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  Buffalo Soldiers At War With The ArmyBuy this film here.
Year: 2001
Director: Gregor Jordan
Stars: Joaquin Phoenix, Scott Glenn, Anna Paquin, Ed Harris, Elizabeth McGovern, Michael Peña, Leon Robinson, Gabriel Mann, Dean Stockwell, Brian Delate, Shiek Mahmud-Bey, Amani Gethers
Genre: Comedy, Drama
Rating:  7 (from 1 vote)
Review: On a U.S. Army base in Stuttgart, West Germany, during 1989, Battalion Clerk Elwood (Joaquin Phoenix) has a profitable line in black market goods to keep him occupied in peace time. The soldiers are always looking for something to fill their days, and drugs are as a good a way as any - Elwood is also a heroin dealer to the troops. One day, when playing a game of football indoors, one of the men is accidentally killed because of a rough tackle, so the men throw him out of a top storey window to make it look as if he's fallen off the roof while fixing an aerial. He's not the first casualty of peace, and he won't be the last.

Actually given a wider release in 2003 due to the political climate, this black comedy was written by Eric Axel Weiss, Nora Maccoby and the director Gregor Jordan, and takes a sardonic view of Army life. "War is hell," says Elwood in voiceover, "but peace is fucking boring." With no one to fight, the soldiers turn on each other, as Elwood finds out when his shady deals are investigated by the hard-nosed Sergeant Lee (Scott Glenn). When a tank goes out of control on manoeuvers due to the inebriated state of the men inside, the result is one petrol station destroyed and two soldiers, who stopped their trucks to see what was going on, killed in the explosion.

Opportunity rears its head when Elwood and his comrades are next on the scene, and they take the trucks, which are filled with arms, to sell on the black market. Up until now, Elwood has lived in a bubble of complacency, but with this deal he is in over his head, and has to use all his wits to outsmart Sergeant Lee. I've heard Buffalo Soldiers described as the dark side of Sergeant Bilko, and Elwood's machinations are certainly devious, the tone wryly amusing when it's not being serious in a "should we be laughing at this?" kind of fashion.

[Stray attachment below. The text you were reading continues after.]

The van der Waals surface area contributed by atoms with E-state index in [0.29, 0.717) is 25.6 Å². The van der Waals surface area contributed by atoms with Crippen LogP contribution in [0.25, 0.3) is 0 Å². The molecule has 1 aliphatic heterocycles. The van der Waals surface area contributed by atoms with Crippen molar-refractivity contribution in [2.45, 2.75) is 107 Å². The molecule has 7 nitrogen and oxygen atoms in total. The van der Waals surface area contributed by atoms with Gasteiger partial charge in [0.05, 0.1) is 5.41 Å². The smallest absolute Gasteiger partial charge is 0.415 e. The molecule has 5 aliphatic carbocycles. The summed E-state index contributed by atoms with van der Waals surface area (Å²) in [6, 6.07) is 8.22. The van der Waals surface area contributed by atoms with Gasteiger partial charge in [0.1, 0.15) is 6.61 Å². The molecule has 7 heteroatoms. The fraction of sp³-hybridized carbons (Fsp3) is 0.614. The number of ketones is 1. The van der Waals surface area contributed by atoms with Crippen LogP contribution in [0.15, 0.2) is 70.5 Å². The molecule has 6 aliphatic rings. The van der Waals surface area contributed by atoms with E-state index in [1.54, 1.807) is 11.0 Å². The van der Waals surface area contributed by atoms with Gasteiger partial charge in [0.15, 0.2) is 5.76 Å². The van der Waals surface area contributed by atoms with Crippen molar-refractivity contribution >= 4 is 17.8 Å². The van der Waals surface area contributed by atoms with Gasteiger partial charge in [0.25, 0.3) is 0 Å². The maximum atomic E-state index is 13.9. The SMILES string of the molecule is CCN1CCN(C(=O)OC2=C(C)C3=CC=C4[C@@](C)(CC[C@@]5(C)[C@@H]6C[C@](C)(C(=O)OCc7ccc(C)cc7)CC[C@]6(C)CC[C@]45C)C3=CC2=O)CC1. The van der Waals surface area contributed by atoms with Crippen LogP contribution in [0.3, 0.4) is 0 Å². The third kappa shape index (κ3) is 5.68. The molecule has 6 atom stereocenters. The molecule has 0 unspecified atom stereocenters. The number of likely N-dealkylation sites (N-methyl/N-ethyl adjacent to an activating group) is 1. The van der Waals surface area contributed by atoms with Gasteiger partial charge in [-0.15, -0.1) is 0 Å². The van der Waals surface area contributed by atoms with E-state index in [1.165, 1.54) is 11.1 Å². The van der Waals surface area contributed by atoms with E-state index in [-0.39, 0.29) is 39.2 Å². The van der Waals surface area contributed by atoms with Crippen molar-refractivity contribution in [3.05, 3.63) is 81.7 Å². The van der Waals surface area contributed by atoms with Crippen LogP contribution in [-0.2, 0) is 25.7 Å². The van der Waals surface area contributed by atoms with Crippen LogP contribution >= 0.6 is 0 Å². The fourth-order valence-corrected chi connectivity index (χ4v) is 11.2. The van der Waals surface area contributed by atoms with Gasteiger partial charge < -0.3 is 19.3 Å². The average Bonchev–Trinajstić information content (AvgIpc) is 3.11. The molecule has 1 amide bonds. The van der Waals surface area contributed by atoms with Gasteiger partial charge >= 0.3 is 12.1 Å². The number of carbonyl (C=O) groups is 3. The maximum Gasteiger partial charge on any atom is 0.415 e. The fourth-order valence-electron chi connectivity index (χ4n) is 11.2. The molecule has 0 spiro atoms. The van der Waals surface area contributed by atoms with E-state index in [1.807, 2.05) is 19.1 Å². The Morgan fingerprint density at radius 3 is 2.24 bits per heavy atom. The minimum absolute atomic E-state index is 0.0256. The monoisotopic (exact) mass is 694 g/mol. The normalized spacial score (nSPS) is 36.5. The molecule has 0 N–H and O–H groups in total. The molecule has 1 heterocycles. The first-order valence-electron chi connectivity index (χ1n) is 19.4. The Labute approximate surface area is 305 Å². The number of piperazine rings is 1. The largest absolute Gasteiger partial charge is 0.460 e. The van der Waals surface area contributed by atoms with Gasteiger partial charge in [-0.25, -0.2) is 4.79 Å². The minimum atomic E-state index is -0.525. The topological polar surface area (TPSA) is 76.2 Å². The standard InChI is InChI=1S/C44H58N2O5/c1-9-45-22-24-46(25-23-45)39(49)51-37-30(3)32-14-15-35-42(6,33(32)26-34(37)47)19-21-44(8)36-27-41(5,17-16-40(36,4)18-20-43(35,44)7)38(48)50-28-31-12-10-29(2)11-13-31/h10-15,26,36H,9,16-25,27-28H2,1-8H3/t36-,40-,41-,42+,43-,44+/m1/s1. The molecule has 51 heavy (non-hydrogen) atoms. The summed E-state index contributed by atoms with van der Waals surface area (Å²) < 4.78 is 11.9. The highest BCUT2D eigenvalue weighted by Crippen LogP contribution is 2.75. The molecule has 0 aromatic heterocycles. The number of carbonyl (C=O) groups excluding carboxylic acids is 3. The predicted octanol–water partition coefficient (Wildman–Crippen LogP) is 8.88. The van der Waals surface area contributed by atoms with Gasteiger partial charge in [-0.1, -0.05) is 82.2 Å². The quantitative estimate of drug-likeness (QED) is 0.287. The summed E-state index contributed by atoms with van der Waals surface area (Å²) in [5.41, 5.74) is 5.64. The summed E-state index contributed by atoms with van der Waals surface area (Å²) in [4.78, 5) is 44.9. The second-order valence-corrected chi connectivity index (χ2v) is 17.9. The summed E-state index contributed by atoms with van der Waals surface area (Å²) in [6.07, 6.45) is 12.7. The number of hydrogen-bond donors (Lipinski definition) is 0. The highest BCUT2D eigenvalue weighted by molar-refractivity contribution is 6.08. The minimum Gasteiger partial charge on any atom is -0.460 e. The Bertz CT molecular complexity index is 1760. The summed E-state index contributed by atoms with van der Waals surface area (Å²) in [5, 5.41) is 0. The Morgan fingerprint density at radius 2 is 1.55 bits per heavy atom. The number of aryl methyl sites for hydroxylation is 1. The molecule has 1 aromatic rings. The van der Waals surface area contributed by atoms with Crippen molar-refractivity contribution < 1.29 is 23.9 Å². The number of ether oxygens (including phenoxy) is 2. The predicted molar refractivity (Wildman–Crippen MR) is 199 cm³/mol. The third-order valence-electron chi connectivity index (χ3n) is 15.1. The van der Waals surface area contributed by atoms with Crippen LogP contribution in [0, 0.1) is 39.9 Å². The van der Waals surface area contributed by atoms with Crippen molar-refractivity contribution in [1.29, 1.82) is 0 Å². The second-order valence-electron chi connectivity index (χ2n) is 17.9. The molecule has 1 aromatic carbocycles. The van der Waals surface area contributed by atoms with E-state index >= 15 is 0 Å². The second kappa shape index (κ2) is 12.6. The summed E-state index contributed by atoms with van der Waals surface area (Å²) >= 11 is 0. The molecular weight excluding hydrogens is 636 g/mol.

The battle of wills between Elwood and Lee steps up a gear when Elwood takes a fancy to Lee's daughter, Robyn (Anna Paquin), at first to get one up on the Sergeant, but later because he's fallen in love with her - finally he's impressed. Lee retaliates by using Elwood's new car for target practice, and the whole competition spirals out of control. The actors are all excellent, not just the initially smug Phoenix and dangerous Glenn, but also Ed Harris as the mild mannered general of the base, who's being cuckolded by his wife (Elizabeth McGovern).

The world Buffalo Soldiers depicts is one of men who are fired up for combat, but resorting to power games amongst themselves that become violent. Not just beatings, but resorting to murder as well. They are so wrapped up in their own obsessions with domination that they don't even know if they're in East Germany or West Germany. The humour is edgy, as with the soldier who died at the start, found filled with drugs - including a birth control pill he took by mistake. But there are the odd notes that don't quite hit the mark: the romance, for example, is out of place amongst the cynicism, and the explosive climax is too contrived to coincide with the fall of the Berlin Wall. That apart, Buffalo Soldiers skillfully shows that the peace can be just as crazy as the war. Music by David Holmes.
Reviewer: Graeme Clark

 

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